- Shopping Bag ( 0 items )
From the Publisher“Another winner...delightful heroine, masterful hero, and an ingenious plot: intelligent, sexy fun.”
Gabrielle Jerningham cherishes the portrait of her betrothed, the perfect Peter Dewland...until she meets his commanding older brother Quill. But it is Peter to whom she has been promised. And how can she possibly ...
Gabrielle Jerningham cherishes the portrait of her betrothed, the perfect Peter Dewland...until she meets his commanding older brother Quill. But it is Peter to whom she has been promised. And how can she possibly transform her voluptuous, outspoken self into the poised gentlewoman Peter requires?
When Gabby’s shocking décolletage plunges to her waist at her first ball, Peter is humiliated. But Quill comes to the rescue, to the peril of his heart. An accident years before has left Quill plagued by headaches--the kind that grows more excruciating with strenuous exercise. Needless to say, this hardly bodes well for siring progeny. But the very sight of Gabby leaves Quill breathless. One forbidden kiss and Quill vows to have her, headaches--and Peter--be damned! But it will take a clever man--and a cleverer woman--to turn the tables on propriety and find their way to true love....
Fate had just dealt Viscount Dewland a blow that would have felled a weaker, or more sympathetic, man. He gaped silently at his eldest son for a moment, ignoring his wife’s twittering commentary. But a happy thought revived him. That same wife had, after all, provided him with two male offspring.
Without further ado he spun on his heel and barked at his younger son, “If your brother can’t do his duty in bed, then you’ll do it. You can act like a man for once in your life.”
Peter Dewland was caught unawares by his father’s sudden attack. He had risen to adjust his neckcloth in the drawing-room mirror, thereby avoiding his brother’s eyes. Really, what does a man say to that sort of confession? But like his father, Peter recovered quickly from unpredictable assaults.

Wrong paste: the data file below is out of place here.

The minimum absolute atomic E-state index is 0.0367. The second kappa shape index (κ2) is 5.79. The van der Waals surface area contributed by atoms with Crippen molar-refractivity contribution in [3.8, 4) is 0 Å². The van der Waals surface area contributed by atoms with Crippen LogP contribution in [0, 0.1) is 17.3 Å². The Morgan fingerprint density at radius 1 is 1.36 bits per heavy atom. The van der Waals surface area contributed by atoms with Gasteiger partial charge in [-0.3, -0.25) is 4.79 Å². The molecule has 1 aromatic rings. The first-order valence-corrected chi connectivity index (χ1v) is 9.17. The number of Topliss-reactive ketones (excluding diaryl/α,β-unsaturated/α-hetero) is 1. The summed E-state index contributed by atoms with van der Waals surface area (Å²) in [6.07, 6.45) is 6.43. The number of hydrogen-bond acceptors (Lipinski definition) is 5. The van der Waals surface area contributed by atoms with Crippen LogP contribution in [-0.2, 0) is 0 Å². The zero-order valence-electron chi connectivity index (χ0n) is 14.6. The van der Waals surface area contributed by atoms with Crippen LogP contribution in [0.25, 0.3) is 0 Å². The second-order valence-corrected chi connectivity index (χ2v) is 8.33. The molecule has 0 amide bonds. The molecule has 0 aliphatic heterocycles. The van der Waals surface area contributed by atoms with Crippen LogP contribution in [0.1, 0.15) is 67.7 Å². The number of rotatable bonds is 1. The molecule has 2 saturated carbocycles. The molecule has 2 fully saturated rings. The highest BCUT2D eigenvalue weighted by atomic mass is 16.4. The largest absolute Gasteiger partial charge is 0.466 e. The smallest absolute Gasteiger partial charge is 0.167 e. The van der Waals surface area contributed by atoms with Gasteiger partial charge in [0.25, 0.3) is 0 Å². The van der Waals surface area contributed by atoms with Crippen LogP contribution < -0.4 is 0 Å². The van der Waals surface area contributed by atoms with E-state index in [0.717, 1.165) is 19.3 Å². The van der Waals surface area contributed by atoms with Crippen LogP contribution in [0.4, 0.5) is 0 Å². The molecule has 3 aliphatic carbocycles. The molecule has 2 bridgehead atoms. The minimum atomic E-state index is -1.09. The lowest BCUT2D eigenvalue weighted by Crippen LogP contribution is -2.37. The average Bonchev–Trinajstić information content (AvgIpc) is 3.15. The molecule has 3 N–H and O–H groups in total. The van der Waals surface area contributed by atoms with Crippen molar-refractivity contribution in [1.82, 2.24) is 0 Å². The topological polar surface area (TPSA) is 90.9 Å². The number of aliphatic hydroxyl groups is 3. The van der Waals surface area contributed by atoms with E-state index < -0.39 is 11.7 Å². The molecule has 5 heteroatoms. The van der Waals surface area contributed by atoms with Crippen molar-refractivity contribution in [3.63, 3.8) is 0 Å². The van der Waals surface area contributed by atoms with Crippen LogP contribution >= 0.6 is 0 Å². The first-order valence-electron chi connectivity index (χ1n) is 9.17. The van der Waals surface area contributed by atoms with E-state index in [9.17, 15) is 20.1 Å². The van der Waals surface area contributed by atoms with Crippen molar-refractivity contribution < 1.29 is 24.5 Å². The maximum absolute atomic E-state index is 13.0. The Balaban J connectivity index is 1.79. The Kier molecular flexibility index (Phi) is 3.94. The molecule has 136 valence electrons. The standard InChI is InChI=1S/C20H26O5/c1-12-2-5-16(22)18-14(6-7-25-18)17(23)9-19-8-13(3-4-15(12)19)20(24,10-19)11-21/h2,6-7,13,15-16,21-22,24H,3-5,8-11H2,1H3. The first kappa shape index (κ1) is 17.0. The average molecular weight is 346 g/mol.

He walked around the end of the divan and sat down.
“I gather you are suggesting that I marry Jerningham’s daughter?”
“Of course I am!” the viscount snapped. “Someone has to marry her, and your brother has just declared himself ineligible.”
“I beg to differ,” Peter remarked with a look of cool distaste. “I have no plans to marry at your whim.”
“What in the bloody hell do you mean? Of course you’ll marry the girl if I instruct you to do so!”
“I do not plan to marry, Father. Not at your instigation nor at anyone else’s.”
“Rubbish! Every man marries.”
Peter sighed. “Not true.”
“You’ve squired about every beautiful gal that came on the market in the last six years. If you had formed a true attachment, I would not stand in your way. But since you haven’t made a move to attach yourself, you will marry Jerningham’s girl.
“You shall do as I say, boy,” the viscount bellowed. “Your brother can’t take on the job, and so you have to do it. I’ve been lenient with you. You might be in the Seventh Foot at this very moment. Have you thought of that?”
“I’d rather take a pair of colors than a wife,” Peter retorted.
“Absolutely not,” his father said, reversing himself. “Your brother’s been at the point of death for years.” Inside the drawing room, the silence swelled ominously. Peter grimaced at his elder brother, whose muscled body proclaimed his general fitness to the world at large.
Erskine Dewland, who had been staring meditatively at the polished surface of his Hessians, raised his heavy-lidded eyes from his boots to his father’s face. “If Peter is determined not to marry, I could take her on.” His deep voice fell into the silent room.
“And what’s the point of that? You can’t do the job properly, and I’m not wedding Jerningham’s daughter to . . . to . . . in that case. I’ve got principles. The girl’s got a right to expect a sound husband, for God’s sake.”
Quill, as Erskine was known to his intimates, opened his mouth again. And then thought better of it. He could certainly consummate the marriage, but it wouldn’t be a very pleasant experience. Any woman deserved more from marriage than he could offer. While he had come to terms with his injuries, especially now that they had ceased to bother his movement, the three-day migraines that followed repetitive motion made his likelihood for marital bliss very slight.